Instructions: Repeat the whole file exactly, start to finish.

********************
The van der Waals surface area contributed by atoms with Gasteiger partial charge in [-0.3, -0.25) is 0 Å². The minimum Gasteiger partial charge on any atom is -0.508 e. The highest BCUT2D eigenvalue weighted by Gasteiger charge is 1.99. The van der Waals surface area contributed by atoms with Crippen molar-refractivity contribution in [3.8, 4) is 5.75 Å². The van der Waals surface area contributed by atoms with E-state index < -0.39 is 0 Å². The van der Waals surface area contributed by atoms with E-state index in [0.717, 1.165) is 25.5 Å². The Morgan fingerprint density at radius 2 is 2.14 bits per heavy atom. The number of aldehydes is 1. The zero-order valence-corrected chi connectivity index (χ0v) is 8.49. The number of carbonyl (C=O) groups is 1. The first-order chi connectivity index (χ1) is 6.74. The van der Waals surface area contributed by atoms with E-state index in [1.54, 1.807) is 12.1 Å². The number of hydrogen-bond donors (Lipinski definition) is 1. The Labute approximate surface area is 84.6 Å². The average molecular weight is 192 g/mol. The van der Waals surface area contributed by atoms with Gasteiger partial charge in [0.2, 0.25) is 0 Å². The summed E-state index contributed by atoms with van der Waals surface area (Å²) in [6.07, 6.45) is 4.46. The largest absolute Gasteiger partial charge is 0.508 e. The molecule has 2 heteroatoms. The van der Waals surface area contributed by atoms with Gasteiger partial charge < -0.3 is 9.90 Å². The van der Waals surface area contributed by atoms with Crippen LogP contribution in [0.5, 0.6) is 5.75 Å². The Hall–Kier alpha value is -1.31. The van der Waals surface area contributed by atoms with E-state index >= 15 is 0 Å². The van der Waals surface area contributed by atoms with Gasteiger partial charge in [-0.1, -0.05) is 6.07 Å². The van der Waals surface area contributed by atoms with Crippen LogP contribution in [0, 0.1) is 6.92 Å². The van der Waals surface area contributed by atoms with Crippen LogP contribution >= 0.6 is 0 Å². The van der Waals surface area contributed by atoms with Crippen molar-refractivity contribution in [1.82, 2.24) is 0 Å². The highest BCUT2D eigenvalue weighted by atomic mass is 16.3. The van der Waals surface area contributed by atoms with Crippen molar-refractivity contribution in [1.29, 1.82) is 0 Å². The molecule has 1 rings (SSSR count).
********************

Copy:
The van der Waals surface area contributed by atoms with Gasteiger partial charge in [-0.3, -0.25) is 0 Å². The minimum Gasteiger partial charge on any atom is -0.508 e. The highest BCUT2D eigenvalue weighted by Gasteiger charge is 1.99. The van der Waals surface area contributed by atoms with Crippen molar-refractivity contribution in [3.8, 4) is 5.75 Å². The van der Waals surface area contributed by atoms with E-state index < -0.39 is 0 Å². The van der Waals surface area contributed by atoms with E-state index in [0.717, 1.165) is 25.5 Å². The Morgan fingerprint density at radius 2 is 2.14 bits per heavy atom. The number of aldehydes is 1. The zero-order valence-corrected chi connectivity index (χ0v) is 8.49. The number of carbonyl (C=O) groups is 1. The first-order chi connectivity index (χ1) is 6.74. The van der Waals surface area contributed by atoms with E-state index in [1.54, 1.807) is 12.1 Å². The number of hydrogen-bond donors (Lipinski definition) is 1. The Labute approximate surface area is 84.6 Å². The average molecular weight is 192 g/mol. The van der Waals surface area contributed by atoms with Gasteiger partial charge in [0.2, 0.25) is 0 Å². The summed E-state index contributed by atoms with van der Waals surface area (Å²) in [6.07, 6.45) is 4.46. The largest absolute Gasteiger partial charge is 0.508 e. The molecule has 2 heteroatoms. The van der Waals surface area contributed by atoms with Gasteiger partial charge < -0.3 is 9.90 Å². The van der Waals surface area contributed by atoms with Crippen LogP contribution in [0.5, 0.6) is 5.75 Å². The Hall–Kier alpha value is -1.31. The van der Waals surface area contributed by atoms with E-state index >= 15 is 0 Å². The van der Waals surface area contributed by atoms with Gasteiger partial charge in [-0.1, -0.05) is 6.07 Å². The van der Waals surface area contributed by atoms with Crippen LogP contribution in [0, 0.1) is 6.92 Å². The van der Waals surface area contributed by atoms with Crippen LogP contribution >= 0.6 is 0 Å². The van der Waals surface area contributed by atoms with Crippen molar-refractivity contribution in [1.82, 2.24) is 0 Å². The highest BCUT2D eigenvalue weighted by atomic mass is 16.3. The van der Waals surface area contributed by atoms with Crippen molar-refractivity contribution in [1.29, 1.82) is 0 Å². The molecule has 1 rings (SSSR count).